Clark Cottrell, Jr.

Clark Cottrell, Jr.

Clark Cottrell may not be a household name for most people, but he is one of my heroes. Clark is my mother’s father, and though he died when I was only six years old, I think that much of my temperament and character have been modeled after him.

Clark was the oldest of five children, the son of a Methodist minister. The family moved frequently, mostly living in the northwestern U.S. during his childhood. Clark studied English at Whitman College in Walla Walla, Washington, and graduated in the summer of 1940. When the U.S. entered World War II after the attack on Pearl Harbor, Clark joined the U.S. Navy and trained as a pilot flying the PBY Catalina. The Catalina was a reconnaissance/bomber, and Clark’s squadron was tasked with interrupting Japanese shipping lanes between the Solomon Islands of the South Pacific Ocean. Clark and his crew earned the Distinguished Flying Cross for landing in open waters behind enemy lines to rescue a downed airman. While serving in the South Pacific, Clark contracted malaria and was transferred to convalesce in Hawaii, where he met Dorothy Carle, the Navy nurse whom he would later marry.

The Consolidated PBY Catalina

After the war Clark and Dorothy moved to the Aberdeen area of Washington state. Steady work was difficult to find during this era, but Clark was a hard worker and took jobs on a crab fishing boat, in a lumber mill, and writing for the local newspaper. He also began investing in real estate and property development. Clark became involved in local politics and campaigned for Adlai Stevenson during the 1960 primary presidential elections. He was selected as a delegate to the Democratic National Convention that year, and when John F. Kennedy won the party’s nomination, Clark supported his campaign. After Kennedy won the presidential race, Clark’s service was rewarded with a job working for the U.S. Postal Department and later a position in the Army Corps of Engineers.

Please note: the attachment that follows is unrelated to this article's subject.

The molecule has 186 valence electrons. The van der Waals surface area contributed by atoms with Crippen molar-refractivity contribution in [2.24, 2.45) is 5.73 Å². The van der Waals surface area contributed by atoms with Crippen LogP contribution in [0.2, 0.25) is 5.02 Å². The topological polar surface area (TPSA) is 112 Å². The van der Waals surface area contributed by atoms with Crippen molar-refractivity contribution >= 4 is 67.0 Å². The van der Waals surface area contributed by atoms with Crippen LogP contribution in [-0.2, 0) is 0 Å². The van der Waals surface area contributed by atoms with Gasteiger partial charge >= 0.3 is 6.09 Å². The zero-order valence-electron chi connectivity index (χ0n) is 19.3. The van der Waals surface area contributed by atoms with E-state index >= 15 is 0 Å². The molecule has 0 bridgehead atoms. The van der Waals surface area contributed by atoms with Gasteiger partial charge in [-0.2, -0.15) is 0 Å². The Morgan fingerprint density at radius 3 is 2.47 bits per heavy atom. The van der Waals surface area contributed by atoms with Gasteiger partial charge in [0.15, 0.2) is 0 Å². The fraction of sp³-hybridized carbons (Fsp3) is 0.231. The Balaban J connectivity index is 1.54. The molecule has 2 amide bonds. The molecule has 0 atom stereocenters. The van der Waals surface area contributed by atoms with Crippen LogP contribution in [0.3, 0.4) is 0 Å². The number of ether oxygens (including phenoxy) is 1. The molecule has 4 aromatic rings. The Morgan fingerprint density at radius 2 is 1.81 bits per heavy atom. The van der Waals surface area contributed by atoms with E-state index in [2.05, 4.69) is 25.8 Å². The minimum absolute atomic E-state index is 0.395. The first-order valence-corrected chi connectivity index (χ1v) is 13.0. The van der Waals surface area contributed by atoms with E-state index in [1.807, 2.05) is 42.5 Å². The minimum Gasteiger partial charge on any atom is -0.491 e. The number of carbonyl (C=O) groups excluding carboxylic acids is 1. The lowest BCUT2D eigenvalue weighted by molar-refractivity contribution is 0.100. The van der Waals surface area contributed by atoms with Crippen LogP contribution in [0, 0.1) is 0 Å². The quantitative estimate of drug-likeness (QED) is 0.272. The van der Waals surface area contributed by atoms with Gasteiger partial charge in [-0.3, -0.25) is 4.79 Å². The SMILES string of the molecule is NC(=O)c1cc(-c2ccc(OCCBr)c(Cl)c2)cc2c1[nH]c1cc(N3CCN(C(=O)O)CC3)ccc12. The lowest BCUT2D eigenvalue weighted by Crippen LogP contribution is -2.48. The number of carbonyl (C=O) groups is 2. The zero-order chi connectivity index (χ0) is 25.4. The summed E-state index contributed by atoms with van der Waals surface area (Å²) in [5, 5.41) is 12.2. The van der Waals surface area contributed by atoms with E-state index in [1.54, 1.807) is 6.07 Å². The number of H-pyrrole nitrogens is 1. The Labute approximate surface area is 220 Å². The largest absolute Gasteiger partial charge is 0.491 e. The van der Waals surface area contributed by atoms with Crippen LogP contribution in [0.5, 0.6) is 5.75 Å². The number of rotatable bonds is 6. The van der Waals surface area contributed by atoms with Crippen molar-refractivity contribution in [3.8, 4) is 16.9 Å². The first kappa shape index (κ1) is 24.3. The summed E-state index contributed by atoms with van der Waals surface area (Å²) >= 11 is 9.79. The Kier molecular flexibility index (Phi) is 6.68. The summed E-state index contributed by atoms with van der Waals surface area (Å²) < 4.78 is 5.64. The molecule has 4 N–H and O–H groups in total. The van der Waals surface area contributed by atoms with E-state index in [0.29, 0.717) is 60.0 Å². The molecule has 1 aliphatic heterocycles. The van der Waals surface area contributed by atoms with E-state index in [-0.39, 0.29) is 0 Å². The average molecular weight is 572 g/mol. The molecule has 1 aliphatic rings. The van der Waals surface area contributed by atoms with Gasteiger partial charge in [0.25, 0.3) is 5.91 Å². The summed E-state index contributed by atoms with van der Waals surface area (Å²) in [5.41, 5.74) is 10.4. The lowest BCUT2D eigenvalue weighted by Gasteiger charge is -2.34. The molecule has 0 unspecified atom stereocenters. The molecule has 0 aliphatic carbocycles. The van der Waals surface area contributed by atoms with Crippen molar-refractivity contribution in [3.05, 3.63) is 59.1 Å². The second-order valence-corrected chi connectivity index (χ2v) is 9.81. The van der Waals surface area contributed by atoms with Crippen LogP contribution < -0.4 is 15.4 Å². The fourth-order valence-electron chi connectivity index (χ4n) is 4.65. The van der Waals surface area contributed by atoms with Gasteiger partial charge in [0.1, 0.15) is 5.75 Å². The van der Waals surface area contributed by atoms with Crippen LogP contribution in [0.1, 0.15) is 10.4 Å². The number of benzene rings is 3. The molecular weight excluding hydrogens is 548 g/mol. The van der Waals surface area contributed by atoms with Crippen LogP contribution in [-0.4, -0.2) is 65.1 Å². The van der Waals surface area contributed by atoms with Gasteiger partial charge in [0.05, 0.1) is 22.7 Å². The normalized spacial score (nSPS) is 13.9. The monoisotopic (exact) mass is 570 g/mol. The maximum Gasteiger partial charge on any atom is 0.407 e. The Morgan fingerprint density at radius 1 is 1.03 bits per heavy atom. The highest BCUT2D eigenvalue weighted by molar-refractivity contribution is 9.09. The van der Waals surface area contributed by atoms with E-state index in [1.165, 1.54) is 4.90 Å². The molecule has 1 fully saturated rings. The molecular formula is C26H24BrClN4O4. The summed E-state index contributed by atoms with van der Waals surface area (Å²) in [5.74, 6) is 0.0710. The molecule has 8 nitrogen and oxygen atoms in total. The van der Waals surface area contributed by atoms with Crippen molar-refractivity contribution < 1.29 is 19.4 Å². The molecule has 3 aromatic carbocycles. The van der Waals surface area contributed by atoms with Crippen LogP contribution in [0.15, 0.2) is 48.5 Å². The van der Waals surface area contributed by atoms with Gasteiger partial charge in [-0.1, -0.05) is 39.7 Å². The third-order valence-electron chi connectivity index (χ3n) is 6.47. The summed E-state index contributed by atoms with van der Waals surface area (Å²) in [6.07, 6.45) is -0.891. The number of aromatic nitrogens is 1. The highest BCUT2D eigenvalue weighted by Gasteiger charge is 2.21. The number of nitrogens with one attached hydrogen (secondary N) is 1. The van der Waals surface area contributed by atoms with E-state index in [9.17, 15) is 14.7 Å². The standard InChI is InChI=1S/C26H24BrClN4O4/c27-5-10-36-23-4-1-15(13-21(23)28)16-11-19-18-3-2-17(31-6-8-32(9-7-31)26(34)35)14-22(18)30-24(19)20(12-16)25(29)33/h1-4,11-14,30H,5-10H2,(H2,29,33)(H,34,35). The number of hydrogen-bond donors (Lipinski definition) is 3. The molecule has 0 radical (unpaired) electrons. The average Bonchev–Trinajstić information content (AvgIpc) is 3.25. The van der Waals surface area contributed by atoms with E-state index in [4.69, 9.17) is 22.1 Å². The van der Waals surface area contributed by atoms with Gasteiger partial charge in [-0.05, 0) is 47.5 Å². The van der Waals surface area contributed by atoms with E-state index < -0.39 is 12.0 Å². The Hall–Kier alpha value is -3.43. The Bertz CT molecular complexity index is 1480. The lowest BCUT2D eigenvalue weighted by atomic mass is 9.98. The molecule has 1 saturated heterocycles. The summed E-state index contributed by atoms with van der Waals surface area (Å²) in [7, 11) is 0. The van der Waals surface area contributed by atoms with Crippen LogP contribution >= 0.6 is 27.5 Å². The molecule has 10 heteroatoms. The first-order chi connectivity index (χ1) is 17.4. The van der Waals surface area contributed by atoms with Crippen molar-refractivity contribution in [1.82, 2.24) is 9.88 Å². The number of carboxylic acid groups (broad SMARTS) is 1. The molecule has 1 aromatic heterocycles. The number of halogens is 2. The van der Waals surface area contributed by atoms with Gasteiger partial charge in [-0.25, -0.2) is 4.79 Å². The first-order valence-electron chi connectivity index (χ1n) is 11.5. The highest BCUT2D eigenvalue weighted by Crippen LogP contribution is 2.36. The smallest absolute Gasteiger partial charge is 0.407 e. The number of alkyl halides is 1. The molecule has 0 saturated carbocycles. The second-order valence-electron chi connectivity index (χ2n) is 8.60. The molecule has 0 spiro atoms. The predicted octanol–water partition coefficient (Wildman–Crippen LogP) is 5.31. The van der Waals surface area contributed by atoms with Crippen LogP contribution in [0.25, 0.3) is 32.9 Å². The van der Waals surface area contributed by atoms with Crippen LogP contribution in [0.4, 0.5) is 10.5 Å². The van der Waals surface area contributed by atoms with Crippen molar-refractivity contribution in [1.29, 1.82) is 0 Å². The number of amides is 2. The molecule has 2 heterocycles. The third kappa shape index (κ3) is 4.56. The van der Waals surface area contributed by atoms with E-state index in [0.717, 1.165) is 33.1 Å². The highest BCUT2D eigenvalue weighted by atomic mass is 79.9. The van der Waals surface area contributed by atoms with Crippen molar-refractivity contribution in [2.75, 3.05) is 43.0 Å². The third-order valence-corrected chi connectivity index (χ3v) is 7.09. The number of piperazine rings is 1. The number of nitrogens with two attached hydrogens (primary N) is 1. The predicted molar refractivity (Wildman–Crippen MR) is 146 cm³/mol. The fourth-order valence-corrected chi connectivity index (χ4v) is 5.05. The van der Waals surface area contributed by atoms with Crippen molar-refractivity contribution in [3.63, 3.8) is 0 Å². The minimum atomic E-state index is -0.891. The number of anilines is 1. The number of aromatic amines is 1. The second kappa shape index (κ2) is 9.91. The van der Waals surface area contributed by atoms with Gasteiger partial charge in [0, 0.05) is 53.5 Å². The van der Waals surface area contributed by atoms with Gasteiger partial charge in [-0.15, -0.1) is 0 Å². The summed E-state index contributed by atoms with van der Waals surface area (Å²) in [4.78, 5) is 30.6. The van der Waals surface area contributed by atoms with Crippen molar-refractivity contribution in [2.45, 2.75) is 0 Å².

Clark loved to read and write. He was an avid golfer, fisherman, and hunter, and he also loved to travel. One of my favorite memories of my grandfather is a road trip we took together to the rustic lakeside cabin on Lac Des Roches in British Columbia when I was five years old. He also owned a small airplane, a Stinson 108, and hearing my mother retell stories of his skill and judgement as a pilot inspired my own passion for aviation. Even though I never had the opportunity to fly with him, I’ve often felt like he has been at my side while flying.

I put Clark on this list of people who inspire me for several different reasons. His brief influence at a young age left an indelible impact on my character. In particular, I remember him as an introspective, distinguished, and compassionate man—characteristics I have tried to emulate in my own life. My mother summarized his character in a single word: honorable. I can hardly think of a better quality to be known by.

Grandpa struggled with his own demons. His youngest brother, Francis, died in a crash while training to become a pilot during World War II and Clark carried the grief of that loss with him throughout his life. I never knew of his silent struggle until many years after his death. To me, Clark remains the epitome of dignity and love, and I feel honored to call him Grandpa.